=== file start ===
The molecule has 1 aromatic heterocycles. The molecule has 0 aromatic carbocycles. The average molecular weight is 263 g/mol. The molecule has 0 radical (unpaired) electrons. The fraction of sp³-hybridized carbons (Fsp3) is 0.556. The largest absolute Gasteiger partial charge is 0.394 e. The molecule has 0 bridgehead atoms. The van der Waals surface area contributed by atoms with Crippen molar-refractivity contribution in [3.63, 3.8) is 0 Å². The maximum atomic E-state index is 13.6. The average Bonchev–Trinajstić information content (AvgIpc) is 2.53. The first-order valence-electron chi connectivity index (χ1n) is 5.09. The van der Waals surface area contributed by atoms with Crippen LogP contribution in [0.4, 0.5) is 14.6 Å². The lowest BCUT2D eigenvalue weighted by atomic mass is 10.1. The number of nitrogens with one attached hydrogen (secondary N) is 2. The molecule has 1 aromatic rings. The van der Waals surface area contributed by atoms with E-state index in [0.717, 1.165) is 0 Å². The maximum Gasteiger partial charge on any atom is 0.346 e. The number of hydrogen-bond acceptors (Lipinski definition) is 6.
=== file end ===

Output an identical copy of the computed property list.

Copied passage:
The molecule has 1 aromatic heterocycles. The molecule has 0 aromatic carbocycles. The average molecular weight is 263 g/mol. The molecule has 0 radical (unpaired) electrons. The fraction of sp³-hybridized carbons (Fsp3) is 0.556. The largest absolute Gasteiger partial charge is 0.394 e. The molecule has 0 bridgehead atoms. The van der Waals surface area contributed by atoms with Crippen molar-refractivity contribution in [3.63, 3.8) is 0 Å². The maximum atomic E-state index is 13.6. The average Bonchev–Trinajstić information content (AvgIpc) is 2.53. The first-order valence-electron chi connectivity index (χ1n) is 5.09. The van der Waals surface area contributed by atoms with Crippen LogP contribution in [0.4, 0.5) is 14.6 Å². The lowest BCUT2D eigenvalue weighted by atomic mass is 10.1. The number of nitrogens with one attached hydrogen (secondary N) is 2. The molecule has 1 aromatic rings. The van der Waals surface area contributed by atoms with E-state index in [0.717, 1.165) is 0 Å². The maximum Gasteiger partial charge on any atom is 0.346 e. The number of hydrogen-bond acceptors (Lipinski definition) is 6.